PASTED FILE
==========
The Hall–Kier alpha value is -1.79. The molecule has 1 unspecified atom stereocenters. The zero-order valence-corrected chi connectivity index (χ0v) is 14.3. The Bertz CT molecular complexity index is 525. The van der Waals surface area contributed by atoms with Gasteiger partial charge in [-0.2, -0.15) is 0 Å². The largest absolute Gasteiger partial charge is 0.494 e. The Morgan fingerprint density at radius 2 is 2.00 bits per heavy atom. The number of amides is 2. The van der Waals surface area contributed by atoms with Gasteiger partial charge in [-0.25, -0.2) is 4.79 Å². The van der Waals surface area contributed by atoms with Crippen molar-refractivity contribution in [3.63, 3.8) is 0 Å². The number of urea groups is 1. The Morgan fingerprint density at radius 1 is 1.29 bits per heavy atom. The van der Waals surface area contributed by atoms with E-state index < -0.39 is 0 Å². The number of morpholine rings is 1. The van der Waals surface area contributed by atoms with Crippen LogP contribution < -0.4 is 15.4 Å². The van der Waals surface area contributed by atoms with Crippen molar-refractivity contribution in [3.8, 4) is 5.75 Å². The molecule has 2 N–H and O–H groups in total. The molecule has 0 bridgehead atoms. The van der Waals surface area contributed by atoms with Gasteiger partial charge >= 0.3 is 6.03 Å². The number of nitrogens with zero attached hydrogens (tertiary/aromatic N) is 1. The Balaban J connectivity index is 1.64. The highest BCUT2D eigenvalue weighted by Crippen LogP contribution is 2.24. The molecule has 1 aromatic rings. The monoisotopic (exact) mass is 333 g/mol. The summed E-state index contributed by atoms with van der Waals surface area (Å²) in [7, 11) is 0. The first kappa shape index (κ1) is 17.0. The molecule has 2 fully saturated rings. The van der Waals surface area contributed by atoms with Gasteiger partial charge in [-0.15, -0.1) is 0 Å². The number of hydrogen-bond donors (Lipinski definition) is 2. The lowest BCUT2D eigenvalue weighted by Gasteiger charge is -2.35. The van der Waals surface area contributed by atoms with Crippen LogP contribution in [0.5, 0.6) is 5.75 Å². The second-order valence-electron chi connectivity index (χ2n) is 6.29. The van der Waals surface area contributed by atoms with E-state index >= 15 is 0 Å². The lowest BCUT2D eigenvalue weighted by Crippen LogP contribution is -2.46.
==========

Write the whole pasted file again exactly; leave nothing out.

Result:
The Hall–Kier alpha value is -1.79. The molecule has 1 unspecified atom stereocenters. The zero-order valence-corrected chi connectivity index (χ0v) is 14.3. The Bertz CT molecular complexity index is 525. The van der Waals surface area contributed by atoms with Gasteiger partial charge in [-0.2, -0.15) is 0 Å². The largest absolute Gasteiger partial charge is 0.494 e. The Morgan fingerprint density at radius 2 is 2.00 bits per heavy atom. The number of amides is 2. The van der Waals surface area contributed by atoms with Gasteiger partial charge in [-0.25, -0.2) is 4.79 Å². The van der Waals surface area contributed by atoms with Crippen molar-refractivity contribution in [3.63, 3.8) is 0 Å². The number of urea groups is 1. The Morgan fingerprint density at radius 1 is 1.29 bits per heavy atom. The van der Waals surface area contributed by atoms with E-state index < -0.39 is 0 Å². The number of morpholine rings is 1. The van der Waals surface area contributed by atoms with Crippen LogP contribution < -0.4 is 15.4 Å². The van der Waals surface area contributed by atoms with Crippen molar-refractivity contribution in [3.8, 4) is 5.75 Å². The molecule has 2 N–H and O–H groups in total. The molecule has 0 bridgehead atoms. The van der Waals surface area contributed by atoms with Gasteiger partial charge >= 0.3 is 6.03 Å². The number of nitrogens with zero attached hydrogens (tertiary/aromatic N) is 1. The Balaban J connectivity index is 1.64. The highest BCUT2D eigenvalue weighted by Crippen LogP contribution is 2.24. The molecule has 1 aromatic rings. The monoisotopic (exact) mass is 333 g/mol. The summed E-state index contributed by atoms with van der Waals surface area (Å²) in [7, 11) is 0. The first kappa shape index (κ1) is 17.0. The molecule has 2 fully saturated rings. The van der Waals surface area contributed by atoms with Gasteiger partial charge in [-0.15, -0.1) is 0 Å². The number of hydrogen-bond donors (Lipinski definition) is 2. The lowest BCUT2D eigenvalue weighted by Gasteiger charge is -2.35. The van der Waals surface area contributed by atoms with Crippen LogP contribution in [0.5, 0.6) is 5.75 Å². The second-order valence-electron chi connectivity index (χ2n) is 6.29. The van der Waals surface area contributed by atoms with E-state index >= 15 is 0 Å². The lowest BCUT2D eigenvalue weighted by Crippen LogP contribution is -2.46.